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Assume that $I$ is a compact interval in $\mathbb R$. Does the following statement (I hope true) follows from compactness or from connectedness of $I$?

For arbitrary family of open in $\mathbb R$ subsets $U_s$, $s \in S$, if $I\subset \bigcup_{s \in S} U_i$ then there are $n \in \mathbb N$ and $s_1, \ldots, s_n\in S$ such that $I\subset U_{s_1} \cup... \cup U_{s_n}$, and $U_{s_i} \cap U_{s_{i+1}}\neq \emptyset$ for $i=1,...,n-1$.

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This follows from compactness. Per definition: If $A$ is a compact set, then there exists for every open cover $(U_i)_{i\in I}$ (with I an arbitrary set) of $A$ a finite subset $J\subseteq\ I$ such that $U_{i_1},\cdots U_{i_n}$ covers whole $A$. The second condition follows from the fact that the sets $U_i$ are open.

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No, the second condition does not follow from compactness of $I$ and openness of the $U_i$, you need connectedness there. Otherwise you run into examples like $[1,2] \cup [4,5] \subset (0,3) \cup (3,6)$ and $(0,3) \cap (3,6) = \emptyset$. –  Lukas Geyer Oct 29 '12 at 14:19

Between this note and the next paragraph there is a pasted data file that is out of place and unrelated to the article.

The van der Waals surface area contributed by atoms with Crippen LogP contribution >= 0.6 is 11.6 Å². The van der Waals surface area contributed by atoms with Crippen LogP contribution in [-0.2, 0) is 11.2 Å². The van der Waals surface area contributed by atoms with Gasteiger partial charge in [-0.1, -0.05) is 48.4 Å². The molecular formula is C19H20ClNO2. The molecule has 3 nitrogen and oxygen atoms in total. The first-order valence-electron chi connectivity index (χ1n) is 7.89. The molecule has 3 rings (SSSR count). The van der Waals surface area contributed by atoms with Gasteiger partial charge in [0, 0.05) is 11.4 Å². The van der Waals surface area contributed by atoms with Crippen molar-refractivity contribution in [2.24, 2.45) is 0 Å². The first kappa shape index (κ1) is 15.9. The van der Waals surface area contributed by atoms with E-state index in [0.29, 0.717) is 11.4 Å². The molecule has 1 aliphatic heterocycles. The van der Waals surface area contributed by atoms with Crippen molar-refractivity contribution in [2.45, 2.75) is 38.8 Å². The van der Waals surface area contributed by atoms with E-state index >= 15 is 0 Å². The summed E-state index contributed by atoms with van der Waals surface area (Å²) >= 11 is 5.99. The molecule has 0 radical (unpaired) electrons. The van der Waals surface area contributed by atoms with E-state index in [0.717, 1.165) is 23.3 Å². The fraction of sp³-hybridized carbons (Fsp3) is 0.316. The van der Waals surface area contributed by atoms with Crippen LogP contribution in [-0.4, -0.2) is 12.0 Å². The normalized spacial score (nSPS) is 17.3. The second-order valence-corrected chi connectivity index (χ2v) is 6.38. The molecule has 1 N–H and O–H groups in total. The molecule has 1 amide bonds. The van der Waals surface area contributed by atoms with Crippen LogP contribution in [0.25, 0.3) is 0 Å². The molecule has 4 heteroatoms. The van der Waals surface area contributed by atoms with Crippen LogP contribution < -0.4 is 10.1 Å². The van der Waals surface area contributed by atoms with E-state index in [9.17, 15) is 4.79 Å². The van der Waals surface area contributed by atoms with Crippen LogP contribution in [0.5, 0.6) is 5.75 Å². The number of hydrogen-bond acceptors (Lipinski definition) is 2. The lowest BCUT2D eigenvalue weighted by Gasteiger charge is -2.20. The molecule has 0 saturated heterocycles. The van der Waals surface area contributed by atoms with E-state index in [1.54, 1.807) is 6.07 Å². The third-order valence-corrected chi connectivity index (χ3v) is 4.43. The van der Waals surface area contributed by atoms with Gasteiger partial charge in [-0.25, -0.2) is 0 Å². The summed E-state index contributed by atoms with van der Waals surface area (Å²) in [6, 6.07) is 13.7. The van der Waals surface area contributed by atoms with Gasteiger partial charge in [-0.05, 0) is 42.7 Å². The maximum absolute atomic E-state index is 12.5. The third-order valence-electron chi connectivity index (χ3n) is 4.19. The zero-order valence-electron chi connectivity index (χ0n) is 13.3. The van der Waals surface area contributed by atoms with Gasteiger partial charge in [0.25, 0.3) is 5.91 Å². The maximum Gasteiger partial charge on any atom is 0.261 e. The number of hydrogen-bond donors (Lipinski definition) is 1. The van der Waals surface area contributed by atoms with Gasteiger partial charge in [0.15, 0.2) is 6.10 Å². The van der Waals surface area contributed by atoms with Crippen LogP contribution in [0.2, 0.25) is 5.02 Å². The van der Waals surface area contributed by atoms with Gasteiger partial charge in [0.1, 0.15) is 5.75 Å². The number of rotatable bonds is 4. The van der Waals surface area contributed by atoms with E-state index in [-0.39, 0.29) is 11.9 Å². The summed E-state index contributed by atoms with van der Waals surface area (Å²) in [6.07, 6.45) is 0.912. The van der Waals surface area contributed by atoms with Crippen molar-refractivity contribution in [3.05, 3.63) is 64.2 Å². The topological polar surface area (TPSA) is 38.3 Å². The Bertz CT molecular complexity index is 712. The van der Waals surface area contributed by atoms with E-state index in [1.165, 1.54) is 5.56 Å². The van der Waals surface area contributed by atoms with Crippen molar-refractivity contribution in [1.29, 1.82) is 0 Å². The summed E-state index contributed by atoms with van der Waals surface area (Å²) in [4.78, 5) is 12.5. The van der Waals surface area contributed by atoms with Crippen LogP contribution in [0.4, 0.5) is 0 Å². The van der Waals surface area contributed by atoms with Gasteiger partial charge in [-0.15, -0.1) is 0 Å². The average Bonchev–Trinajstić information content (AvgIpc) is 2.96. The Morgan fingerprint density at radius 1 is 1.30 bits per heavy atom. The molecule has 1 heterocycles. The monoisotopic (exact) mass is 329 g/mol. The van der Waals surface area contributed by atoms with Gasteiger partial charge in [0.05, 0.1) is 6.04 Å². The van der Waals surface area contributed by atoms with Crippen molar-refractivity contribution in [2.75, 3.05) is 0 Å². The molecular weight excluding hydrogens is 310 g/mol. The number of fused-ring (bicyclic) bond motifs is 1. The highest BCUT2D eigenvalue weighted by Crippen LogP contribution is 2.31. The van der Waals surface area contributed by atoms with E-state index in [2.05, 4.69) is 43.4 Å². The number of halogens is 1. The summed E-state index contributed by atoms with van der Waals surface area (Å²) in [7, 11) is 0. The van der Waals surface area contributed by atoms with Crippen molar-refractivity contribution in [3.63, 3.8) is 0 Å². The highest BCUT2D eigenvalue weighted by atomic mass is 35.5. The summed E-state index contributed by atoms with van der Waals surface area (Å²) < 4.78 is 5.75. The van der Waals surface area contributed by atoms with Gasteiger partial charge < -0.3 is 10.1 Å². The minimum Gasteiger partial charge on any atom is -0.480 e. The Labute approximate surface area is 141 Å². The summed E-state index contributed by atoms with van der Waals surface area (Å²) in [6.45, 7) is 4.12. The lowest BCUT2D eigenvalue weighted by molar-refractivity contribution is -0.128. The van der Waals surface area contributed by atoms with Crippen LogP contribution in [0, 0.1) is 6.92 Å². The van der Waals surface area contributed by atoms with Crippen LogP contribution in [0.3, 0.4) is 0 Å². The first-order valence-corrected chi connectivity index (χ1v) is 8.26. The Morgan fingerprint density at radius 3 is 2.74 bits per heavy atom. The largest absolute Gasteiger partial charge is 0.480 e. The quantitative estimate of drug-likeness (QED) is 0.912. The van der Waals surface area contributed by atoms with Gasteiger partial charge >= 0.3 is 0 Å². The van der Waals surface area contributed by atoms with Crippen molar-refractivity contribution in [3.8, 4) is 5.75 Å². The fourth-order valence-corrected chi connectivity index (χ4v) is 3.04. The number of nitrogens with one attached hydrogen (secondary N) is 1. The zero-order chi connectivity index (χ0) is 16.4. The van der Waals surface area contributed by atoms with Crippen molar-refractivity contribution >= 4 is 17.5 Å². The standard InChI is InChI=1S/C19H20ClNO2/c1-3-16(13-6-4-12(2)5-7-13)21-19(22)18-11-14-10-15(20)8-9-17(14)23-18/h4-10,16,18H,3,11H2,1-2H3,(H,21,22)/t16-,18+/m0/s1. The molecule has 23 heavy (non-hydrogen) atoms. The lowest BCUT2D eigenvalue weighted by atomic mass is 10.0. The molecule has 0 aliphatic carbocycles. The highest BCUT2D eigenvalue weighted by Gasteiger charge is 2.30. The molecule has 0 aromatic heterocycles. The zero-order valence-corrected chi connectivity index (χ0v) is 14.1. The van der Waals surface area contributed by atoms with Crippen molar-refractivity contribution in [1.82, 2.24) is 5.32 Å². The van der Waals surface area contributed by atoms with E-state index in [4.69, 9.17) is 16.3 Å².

Also, note that the second condition requires that you order the sets just right. I think you need an argument to show that this can always be done. –  Nate Eldredge Oct 29 '12 at 14:22
    
Oh yes true, sry i thought only over intervals form the form $[a,b]$ with a<b because then i follows from the fact that the covers are open. Thank you for correction :) –  Model of the Theory Oct 29 '12 at 14:23
    
Yeah, you can order the intervals in ascending order w.r.t. their left endpoints, and throw out intervals that are contained in other intervals, then the conditions will be satisfied. It is a little messy to write up, though, so I'll let you do it. :) –  Lukas Geyer Oct 29 '12 at 16:53
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